An afternoon out
I took an afternoon off, away from the garden and its volunteers earlier this week when I went out on my bike to visit the staff and patients at St Andrews Hospice on Peaks lane in Great Grimsby. Here at the Oasis Garden, Your Place, we regularly go out to visit groups like this to give talks and to do demonstrations. A couple of weeks ago myself and one of our volunteers went along to give a presentation to the Healing Garden Club and next week it'll be the turn of the Friendship at Home Club, not too far away from us, on Carr Lane and it's at meetings like these that we spread the word about our activities here in the garden. Not that it was the weather for even thinking about going outdoors and doing some gardening last Monday, especially as the snow lay thick upon the ground all over the town.
But still, I cycled to the Peaks Lane Hospice with 40 lettuces in one hand and a half sack of compost and 40 plastic plant pots in my bike basket.
About 8 weeks ago our garden volunteers began sowing seeds in our poly-tunnel. We sowed some leeks, onions, petunias and a half packet of lettuce seed. They're all doing well and now that Spring is finally here they should soon begin to romp away. The half packet of lettuce seeds was bought for around 20p late last Summer during the period when Wilko's had a 75% price reduction on all of their packets of seeds and from only half a packet we have grown around about 250 young plants, all of which have since been potted-on into individual modular trays. It's important that you pot-on your seedlings as soon as they're large enough to handle. If you leave it too long, the roots of the seedlings grow into and twist around each other making them almost impossible to separate without damaging the young developing root systems.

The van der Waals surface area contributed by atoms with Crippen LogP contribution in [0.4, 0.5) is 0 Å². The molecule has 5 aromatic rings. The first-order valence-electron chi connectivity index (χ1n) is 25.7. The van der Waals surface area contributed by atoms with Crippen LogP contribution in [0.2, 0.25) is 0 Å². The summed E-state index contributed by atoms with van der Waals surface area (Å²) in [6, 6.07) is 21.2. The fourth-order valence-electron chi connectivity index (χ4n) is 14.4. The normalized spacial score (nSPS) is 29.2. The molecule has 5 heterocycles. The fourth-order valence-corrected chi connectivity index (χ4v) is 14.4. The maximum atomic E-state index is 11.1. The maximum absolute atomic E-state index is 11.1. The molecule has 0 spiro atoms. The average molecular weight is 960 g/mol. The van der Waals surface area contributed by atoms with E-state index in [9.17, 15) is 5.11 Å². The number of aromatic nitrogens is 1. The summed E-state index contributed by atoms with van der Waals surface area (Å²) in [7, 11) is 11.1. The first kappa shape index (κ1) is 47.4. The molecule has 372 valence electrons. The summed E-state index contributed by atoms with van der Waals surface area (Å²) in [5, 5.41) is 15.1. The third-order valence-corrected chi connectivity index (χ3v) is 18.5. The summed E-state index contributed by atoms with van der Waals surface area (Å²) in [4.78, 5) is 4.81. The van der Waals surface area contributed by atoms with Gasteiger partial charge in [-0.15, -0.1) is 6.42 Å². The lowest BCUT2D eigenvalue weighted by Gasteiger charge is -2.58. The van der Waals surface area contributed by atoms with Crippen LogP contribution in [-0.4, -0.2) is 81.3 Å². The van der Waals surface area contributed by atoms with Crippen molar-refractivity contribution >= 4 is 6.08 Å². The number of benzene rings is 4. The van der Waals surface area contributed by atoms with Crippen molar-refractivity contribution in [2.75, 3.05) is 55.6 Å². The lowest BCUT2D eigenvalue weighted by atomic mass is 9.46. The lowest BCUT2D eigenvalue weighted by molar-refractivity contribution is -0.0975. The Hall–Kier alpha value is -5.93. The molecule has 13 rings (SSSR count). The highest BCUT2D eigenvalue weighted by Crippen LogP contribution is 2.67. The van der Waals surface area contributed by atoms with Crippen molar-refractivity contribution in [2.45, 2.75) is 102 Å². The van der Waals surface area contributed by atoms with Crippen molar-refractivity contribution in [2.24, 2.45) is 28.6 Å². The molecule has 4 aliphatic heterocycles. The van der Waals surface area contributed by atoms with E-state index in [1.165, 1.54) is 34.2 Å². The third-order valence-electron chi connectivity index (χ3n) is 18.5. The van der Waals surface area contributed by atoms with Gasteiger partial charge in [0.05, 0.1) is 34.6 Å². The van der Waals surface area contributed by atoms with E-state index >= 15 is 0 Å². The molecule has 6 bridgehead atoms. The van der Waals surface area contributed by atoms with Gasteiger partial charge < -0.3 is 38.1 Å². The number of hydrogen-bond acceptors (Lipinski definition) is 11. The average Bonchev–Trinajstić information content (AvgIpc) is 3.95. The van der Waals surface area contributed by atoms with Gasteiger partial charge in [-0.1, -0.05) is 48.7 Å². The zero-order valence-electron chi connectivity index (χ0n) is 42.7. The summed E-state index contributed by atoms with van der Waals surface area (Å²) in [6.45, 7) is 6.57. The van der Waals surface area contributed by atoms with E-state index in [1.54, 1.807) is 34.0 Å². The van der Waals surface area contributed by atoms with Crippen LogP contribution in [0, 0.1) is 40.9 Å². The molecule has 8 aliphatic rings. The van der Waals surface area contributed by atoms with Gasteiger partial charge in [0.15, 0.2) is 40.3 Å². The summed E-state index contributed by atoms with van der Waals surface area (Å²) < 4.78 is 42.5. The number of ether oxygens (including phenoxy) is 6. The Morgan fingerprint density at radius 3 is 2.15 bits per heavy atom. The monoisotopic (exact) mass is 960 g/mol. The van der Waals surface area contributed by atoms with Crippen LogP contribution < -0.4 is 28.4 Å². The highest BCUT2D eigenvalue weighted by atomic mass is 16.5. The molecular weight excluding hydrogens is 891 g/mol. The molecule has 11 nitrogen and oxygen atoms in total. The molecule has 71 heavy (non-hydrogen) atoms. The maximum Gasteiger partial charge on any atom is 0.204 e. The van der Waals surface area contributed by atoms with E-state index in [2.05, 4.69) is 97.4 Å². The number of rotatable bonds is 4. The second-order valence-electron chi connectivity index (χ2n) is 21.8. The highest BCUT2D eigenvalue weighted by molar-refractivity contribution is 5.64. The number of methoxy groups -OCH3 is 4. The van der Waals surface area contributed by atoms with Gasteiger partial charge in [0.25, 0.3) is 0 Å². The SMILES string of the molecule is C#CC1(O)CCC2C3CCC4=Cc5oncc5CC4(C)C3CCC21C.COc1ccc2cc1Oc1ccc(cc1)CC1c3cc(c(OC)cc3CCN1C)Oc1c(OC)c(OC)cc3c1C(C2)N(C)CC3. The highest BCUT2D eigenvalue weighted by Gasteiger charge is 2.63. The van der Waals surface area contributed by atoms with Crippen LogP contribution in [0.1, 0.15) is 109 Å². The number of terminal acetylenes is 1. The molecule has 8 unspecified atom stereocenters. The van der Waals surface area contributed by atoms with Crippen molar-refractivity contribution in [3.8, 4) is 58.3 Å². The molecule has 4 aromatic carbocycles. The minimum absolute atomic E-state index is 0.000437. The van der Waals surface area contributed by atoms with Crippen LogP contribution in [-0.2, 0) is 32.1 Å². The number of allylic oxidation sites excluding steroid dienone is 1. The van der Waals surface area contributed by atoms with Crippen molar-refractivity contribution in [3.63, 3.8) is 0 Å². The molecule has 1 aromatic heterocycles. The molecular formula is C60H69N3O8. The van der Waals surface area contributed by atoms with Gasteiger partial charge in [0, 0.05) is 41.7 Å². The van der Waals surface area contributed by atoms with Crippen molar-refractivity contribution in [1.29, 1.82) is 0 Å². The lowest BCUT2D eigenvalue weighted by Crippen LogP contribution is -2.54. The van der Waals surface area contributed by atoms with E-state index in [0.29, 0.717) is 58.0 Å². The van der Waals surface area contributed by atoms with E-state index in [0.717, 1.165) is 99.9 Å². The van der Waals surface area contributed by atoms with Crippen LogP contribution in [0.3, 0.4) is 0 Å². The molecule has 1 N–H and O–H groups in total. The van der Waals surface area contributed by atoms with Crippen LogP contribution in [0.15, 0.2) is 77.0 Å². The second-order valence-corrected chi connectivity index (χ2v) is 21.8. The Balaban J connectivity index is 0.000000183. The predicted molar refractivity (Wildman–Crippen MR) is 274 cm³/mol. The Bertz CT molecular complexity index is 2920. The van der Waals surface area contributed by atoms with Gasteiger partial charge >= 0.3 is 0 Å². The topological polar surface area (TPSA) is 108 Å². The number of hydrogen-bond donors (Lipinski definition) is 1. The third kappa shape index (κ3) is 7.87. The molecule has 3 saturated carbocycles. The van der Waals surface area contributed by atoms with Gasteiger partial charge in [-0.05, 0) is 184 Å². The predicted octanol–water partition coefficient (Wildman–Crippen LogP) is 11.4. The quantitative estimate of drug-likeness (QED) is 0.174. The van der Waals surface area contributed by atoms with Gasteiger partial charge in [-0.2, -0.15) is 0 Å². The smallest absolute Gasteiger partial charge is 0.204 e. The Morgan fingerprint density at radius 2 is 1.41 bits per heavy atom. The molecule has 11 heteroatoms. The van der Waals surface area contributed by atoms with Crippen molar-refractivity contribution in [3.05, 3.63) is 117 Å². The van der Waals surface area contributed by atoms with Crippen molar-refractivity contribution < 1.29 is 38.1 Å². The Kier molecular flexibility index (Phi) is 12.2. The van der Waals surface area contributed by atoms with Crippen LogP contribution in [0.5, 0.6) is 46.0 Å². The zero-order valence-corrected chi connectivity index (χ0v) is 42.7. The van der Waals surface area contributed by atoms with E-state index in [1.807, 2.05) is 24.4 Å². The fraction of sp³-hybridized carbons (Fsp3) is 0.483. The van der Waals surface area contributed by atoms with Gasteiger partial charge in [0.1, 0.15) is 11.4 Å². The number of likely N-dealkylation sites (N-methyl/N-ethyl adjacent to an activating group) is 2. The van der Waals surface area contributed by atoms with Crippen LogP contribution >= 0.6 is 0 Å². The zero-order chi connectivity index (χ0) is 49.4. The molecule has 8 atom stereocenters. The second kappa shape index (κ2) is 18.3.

I stayed for about an hour and a half at the Hospice, talking about Your Place and the Oasis Garden.....very few people actually know about our one and a half acre RHS Award winning garden, hidden away behind the terraces on Wellington Street.......and then I showed them all how to pot on the baby lettuces into three inch pots. I must admit that I'm not the tidiest of people and potting on 40 lettuce plants in a Hospice environment did mean that there was a fair amount of tidying up to do afterwards, but everyone had fun. We chatted, shared stories, laughed and smiled and everyone took with them a plant pot containing a living lettuce, which they can then nurture on a sunny window sill until fully grown in a couple of months time.The hope is that they will all be able to harvest these lettuce, just a leaf or two at a time, keeping the plant alive and growing while at the same time having enough salad greens to fill a sandwich or two with some delicious, nutritious veg throughout the Spring/early Summer.
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Growing your own fruit and veg is an important aspect of life no matter what age or ability you are. Not only is it incredibly cheap (250 lettuce for only 10p) but it is also a good way to connect with nature . Watching and nurturing plants as they grow and thrive and sharing the produce with family and friends can be very rewarding indeed and in a lot more ways than merely financial.